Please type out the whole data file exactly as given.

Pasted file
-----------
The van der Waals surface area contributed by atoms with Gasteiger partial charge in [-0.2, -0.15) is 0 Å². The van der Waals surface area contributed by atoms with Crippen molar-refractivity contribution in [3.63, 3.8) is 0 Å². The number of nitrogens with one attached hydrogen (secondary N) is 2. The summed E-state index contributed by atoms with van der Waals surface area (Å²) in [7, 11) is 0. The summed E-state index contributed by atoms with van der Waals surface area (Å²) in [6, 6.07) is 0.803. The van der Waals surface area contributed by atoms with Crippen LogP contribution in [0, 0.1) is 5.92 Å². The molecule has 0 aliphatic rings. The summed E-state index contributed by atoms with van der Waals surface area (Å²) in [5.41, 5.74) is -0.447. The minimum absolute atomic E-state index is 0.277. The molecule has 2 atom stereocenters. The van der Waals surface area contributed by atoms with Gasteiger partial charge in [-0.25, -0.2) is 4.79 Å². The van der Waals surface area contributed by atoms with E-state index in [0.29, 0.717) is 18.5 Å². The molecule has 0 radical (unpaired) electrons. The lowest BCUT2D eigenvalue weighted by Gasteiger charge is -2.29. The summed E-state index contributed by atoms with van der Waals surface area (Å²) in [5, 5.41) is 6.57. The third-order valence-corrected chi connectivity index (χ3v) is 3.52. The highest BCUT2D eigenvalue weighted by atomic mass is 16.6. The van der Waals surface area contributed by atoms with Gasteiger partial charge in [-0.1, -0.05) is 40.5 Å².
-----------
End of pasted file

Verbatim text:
The van der Waals surface area contributed by atoms with Gasteiger partial charge in [-0.2, -0.15) is 0 Å². The van der Waals surface area contributed by atoms with Crippen molar-refractivity contribution in [3.63, 3.8) is 0 Å². The number of nitrogens with one attached hydrogen (secondary N) is 2. The summed E-state index contributed by atoms with van der Waals surface area (Å²) in [7, 11) is 0. The summed E-state index contributed by atoms with van der Waals surface area (Å²) in [6, 6.07) is 0.803. The van der Waals surface area contributed by atoms with Crippen LogP contribution in [0, 0.1) is 5.92 Å². The molecule has 0 aliphatic rings. The summed E-state index contributed by atoms with van der Waals surface area (Å²) in [5.41, 5.74) is -0.447. The minimum absolute atomic E-state index is 0.277. The molecule has 2 atom stereocenters. The van der Waals surface area contributed by atoms with Gasteiger partial charge in [-0.25, -0.2) is 4.79 Å². The van der Waals surface area contributed by atoms with E-state index in [0.29, 0.717) is 18.5 Å². The molecule has 0 radical (unpaired) electrons. The lowest BCUT2D eigenvalue weighted by Gasteiger charge is -2.29. The summed E-state index contributed by atoms with van der Waals surface area (Å²) in [5, 5.41) is 6.57. The third-order valence-corrected chi connectivity index (χ3v) is 3.52. The highest BCUT2D eigenvalue weighted by atomic mass is 16.6. The van der Waals surface area contributed by atoms with Gasteiger partial charge in [-0.1, -0.05) is 40.5 Å².